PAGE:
Prague, Czech Republic – The U.S. State Secretary Mike Pompeo is planning a tour across Austria, Czech Republic, Slovenia, and Poland.
He is scheduled to arrive to Prague on Tuesday afternoon and plans to hold talks with Prime Minister Andrej Babiš on Wednesday. Later that day, he should also meet with the Czech President Miloš Zeman at Prague Castle.
“In Prague, the Secretary will meet with Prime Minister Babis to discuss nuclear energy cooperation, the Three Seas Initiative, and efforts to counter malign actions of Russia and communist China,” said the American Department of State in a statement.
Pompeo will then be heading to the West Bohemian town of Pilsen, where he will commemorate the liberation of Western Czechoslovakia by the U.S. Army together with Czech Foreign Minister Tomáš Petříček.
On August 15, the State Secretary should then meet with the Polish Prime Minister Morawiecki and Foreign Minister Czaputowicz “to discuss areas of strong U.S.-Poland cooperation, including deepening defense ties, the Enhanced Defense Cooperation Agreement, recovering from the COVID-19 pandemic, securing 5G networks, and improving regional energy and infrastructure through the Three Seas Initiative,“ the statement continues.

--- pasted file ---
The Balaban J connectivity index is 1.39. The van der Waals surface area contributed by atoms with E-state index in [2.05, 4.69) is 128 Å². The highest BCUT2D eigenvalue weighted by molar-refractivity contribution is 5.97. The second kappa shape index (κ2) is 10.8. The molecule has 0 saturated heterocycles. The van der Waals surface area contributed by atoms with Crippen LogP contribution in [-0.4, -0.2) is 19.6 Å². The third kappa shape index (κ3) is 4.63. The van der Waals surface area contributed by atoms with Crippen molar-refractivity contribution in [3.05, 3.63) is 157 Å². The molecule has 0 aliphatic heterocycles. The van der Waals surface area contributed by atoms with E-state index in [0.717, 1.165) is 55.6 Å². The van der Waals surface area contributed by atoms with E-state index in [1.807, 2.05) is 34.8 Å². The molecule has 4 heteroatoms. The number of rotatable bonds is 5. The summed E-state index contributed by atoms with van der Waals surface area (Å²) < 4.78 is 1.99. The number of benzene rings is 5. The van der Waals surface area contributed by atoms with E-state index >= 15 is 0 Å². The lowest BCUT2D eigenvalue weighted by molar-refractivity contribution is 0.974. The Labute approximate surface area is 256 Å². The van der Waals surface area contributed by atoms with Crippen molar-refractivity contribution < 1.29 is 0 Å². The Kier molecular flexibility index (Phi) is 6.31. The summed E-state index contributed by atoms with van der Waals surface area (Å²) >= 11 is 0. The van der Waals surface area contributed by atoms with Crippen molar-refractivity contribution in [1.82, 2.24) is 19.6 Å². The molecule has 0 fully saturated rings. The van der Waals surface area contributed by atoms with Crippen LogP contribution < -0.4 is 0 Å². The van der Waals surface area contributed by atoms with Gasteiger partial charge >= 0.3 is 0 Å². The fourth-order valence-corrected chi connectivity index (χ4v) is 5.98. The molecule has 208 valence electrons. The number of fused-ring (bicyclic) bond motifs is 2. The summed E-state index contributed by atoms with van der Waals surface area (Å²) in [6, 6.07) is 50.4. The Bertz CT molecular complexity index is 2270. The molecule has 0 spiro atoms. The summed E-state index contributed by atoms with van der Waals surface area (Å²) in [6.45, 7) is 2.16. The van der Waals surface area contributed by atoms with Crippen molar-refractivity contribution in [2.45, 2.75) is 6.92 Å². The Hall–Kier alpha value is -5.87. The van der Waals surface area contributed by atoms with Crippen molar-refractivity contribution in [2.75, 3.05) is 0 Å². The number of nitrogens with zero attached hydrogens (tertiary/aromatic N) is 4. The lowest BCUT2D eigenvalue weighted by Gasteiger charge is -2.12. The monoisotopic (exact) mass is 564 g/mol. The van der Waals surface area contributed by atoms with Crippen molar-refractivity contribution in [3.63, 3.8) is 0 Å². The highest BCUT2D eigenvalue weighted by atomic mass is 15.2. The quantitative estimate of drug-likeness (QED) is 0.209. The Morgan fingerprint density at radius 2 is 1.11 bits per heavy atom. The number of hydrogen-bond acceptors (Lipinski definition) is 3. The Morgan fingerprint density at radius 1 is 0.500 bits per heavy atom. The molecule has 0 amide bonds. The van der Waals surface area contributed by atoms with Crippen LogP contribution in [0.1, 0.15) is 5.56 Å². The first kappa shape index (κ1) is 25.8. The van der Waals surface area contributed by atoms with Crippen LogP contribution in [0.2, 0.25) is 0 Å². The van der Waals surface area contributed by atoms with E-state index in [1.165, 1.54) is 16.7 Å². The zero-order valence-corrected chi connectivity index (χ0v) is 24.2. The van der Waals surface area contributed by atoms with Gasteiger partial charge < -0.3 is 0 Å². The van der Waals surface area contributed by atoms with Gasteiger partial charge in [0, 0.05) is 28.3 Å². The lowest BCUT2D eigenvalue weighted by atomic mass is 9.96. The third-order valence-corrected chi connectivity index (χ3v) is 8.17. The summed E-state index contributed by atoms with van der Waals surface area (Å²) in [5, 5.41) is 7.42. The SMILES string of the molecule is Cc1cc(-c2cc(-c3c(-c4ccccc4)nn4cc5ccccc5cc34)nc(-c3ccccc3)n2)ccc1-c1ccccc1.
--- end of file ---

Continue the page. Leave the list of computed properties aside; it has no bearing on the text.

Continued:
The statement comes days after the Foreign Minister of Poland, Lithuania and Ukraine stressed in a joint declaration the importance of intensifying the cooperation between the EU, NATO, and the Eastern Partnership and paying special attention to the development of the Three Seas Initiative, a forum of twelve EU states along a north-south axis from the Baltic Sea to the Adriatic Sea and the Black Sea.
The Pentagon announced last week that the United States will withdraw approximately 12 thousand soldiers from Germany. In total, only about 6 thousand soldiers are expected to stay in Europe. It is expected that some of the soldiers might be stationed in Poland, but the actual numbers are yet to be decided.
While the Trump administration has tried to avoid picking fights with conservative European governments it is seeking support from, such as Poland’s, the U.S. State Department called out Warsaw, for failing to compensate Holocaust victims and their families for property lost during World War II.
“Much time has passed, and the need for action is urgent,” Secretary of State Mike Pompeo said in a forward to the report that looks at the records of countries in meeting commitments they made to restitution in 2009 singles out Bosnia, Belarus, Ukraine and particularly Poland for not having acted on their restitution commitments.
The controversial topic could also be included on Pompeo’s agenda during his time in Poland.